Although no se means “I don’t know” in Spanish, Café No Sé knows how to hold its own along one of Austin’s most well-known streets.
From my perspective, South Congress Hotel serves as a peek into Austin’s future. The minds behind this hotel that hosts Cafe No Sé are greater in number than Austin’s typical local business, but this doesn’t mean they’re any less invested in the spirit of our city than the mom and pop shop down the street. These Austin entrepreneurs have gone to great lengths to grow their hotel with Austin, as the city changes from a once-hidden gem of a town to a top destination. They acknowledge and embrace the cranes permanently caressing the skyline, but strive to preserve the infamous weirdness that put this city on the map.
How are they doing this, you ask? By adding their own unique spin on Austin within four walls, in hopes of attracting newcomers and long-time residents alike.
Welcome into Café No Sé
The atmosphere of Café no Sé combines your best friend’s home with a private lounge. Earthy, wooden tables and stools contrast with pops of color, from the retro turquoise espresso machine to the books and vases cradled by shelves that line the back of the restaurant.
From the decor to the food served, the restaurant and hotel as a whole take philosophies Austinites love, such as farm-to-table dining and intimate community, to an entirely new level.
Escape Any Day, Any Time
Executive Chef Michael Paley and his team pride themselves in the quality of their ingredients and the atmosphere they create for diners.
Paley says his primary goal for Café No Sé “is for it to be a neighborhood restaurant where guests stop in whenever they feel like it.” And this is quite possible because the café is open nearly 24/7 and offers an escape from the hustle and bustle of the world outside.
“You can have a great brunch on the weekend, desserts and coffee at 3:30 p.m. on a Tuesday, or a quick dinner any night of the week,” Paley shared. The chef’s primary hope is that “customers can walk away feeling like they have eaten vibrant, clean food, prepared delicately, but [with] a few surprises.”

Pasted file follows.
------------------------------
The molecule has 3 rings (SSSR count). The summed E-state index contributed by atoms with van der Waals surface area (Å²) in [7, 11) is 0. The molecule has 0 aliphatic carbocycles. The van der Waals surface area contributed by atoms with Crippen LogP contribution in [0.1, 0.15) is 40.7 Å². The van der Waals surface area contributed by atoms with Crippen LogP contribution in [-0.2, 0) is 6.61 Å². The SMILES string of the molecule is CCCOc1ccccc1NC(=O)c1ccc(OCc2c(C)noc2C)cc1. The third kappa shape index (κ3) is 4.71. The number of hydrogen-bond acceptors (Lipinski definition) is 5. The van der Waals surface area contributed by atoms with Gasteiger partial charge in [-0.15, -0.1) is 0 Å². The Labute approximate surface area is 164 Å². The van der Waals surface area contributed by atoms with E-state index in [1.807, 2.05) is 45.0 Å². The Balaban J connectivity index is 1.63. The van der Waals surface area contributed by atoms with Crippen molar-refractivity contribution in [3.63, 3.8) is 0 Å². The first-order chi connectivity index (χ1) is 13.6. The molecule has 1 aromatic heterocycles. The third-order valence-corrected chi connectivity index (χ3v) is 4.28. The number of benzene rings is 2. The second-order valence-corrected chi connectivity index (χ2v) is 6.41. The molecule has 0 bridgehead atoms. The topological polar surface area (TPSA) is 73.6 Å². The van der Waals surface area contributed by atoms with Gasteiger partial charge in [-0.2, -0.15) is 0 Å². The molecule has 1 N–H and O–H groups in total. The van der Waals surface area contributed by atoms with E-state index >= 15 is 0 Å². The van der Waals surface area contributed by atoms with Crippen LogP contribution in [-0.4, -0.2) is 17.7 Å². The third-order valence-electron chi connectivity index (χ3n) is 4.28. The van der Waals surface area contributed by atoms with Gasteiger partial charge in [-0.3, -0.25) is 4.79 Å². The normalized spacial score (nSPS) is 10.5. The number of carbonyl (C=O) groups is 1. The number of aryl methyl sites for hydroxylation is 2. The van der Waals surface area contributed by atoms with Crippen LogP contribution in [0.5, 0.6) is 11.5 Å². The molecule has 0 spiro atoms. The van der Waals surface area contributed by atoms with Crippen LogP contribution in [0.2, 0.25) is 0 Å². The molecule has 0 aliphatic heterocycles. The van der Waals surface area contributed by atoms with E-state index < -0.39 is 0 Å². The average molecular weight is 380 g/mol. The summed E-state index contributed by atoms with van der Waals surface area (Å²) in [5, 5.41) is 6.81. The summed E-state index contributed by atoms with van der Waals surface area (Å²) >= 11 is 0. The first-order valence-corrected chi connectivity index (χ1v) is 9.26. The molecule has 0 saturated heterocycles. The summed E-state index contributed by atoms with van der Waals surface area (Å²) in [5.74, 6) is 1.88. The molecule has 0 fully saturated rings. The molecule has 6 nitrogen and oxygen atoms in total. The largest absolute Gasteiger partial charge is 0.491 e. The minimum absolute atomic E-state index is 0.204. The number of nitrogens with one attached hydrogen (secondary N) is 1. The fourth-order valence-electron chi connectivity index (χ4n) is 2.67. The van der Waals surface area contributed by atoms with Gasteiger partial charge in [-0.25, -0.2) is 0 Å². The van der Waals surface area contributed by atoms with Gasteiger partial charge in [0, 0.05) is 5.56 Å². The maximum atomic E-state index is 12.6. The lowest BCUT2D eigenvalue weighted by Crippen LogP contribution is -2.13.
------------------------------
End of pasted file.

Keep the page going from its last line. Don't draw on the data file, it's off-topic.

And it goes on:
Café No Sé seems comfortably familiar, but the dream team behind it go to lengths to make the space unique and memorable. Paley, who set up shop in Austin a decade ago, was instantly captivated by the pride Austinites have in their city and its local treasures. Big box places that don’t connect with the spirit of Austin seem like a threat to everyone who holds this pride. So Paley makes an effort to connect with his diners, while maintaining his personal integrity in the kitchen.
A Chef’s Vision
You can tell by the taste of each dish that Chef Paley understands food. He highlights specific ingredients so his dishes never seem “overly chef-ed,” a term he spontaneously coined.
He admits that although the popularity of farm-to-table dining has made it possible to source a plethora of ingredients locally, low mileage doesn’t guarantee quality. “Ingredients thrive in places that they are indigenous,” he notes. “Its possible to come across ingredients that may be grown locally, but it may not be the ideal region or climate for that ingredient.” According to his well-trained chef’s palate, when a food isn’t indigenous to a place, the flavor will tell you. Sometimes local products are saying “Sorry, I’m new here; I might not taste as good as that other guy.” Paley knows when to listen.
In cases when local farmers and artisans can’t provide what he needs, Paley searches for “growers, producers and vendors that have integrity in their life’s work, even if their product may not be in arm’s reach.” He believes the opportunity to have access to an incredible product is one you should jump on. This is why all of the dishes at Café No Sé seem to be re-interpretations of old classics.
Like old friends who just revamped their hairstyle and wardrobe, Paley’s dishes are familiar with a twist. As a green smoothie lover, I interact with kale all the time, but Café No Sé’s kale salad with currents and puffed brown rice was a flavorful and textured journey of discovery for my tastebuds. I also had no idea gnudi are like giant gnocchi, but stuffed with ricotta. Mine were doused in delicious browned butter sauce, which I can never say no to. The same was the case with my sticky lamb ribs that were marinated in cider and garnished in garam masala peanuts, two other favorite flavors of mine.
Overall, the meal I had at Café No Sé was delicious. I wish my ancho chili margarita had lasted a little longer, but that’s no one’s fault but my own.
The meal ended with a sophisticated browned butter cake and a trip back to childhood, in the form of an orange creamsicle gilded with golden flakes, freeze-dried orange and sticks of white chocolate. Above everything else, this decadent popsicle captured the spirit of Café No Sé for me. It was an elegant spin on something funky. Isn’t that just how we like our city?
1603 S. Congress Ave. – Website
@theAustinot wants to know:
Have you tried Café No Sé? What was your favorite part?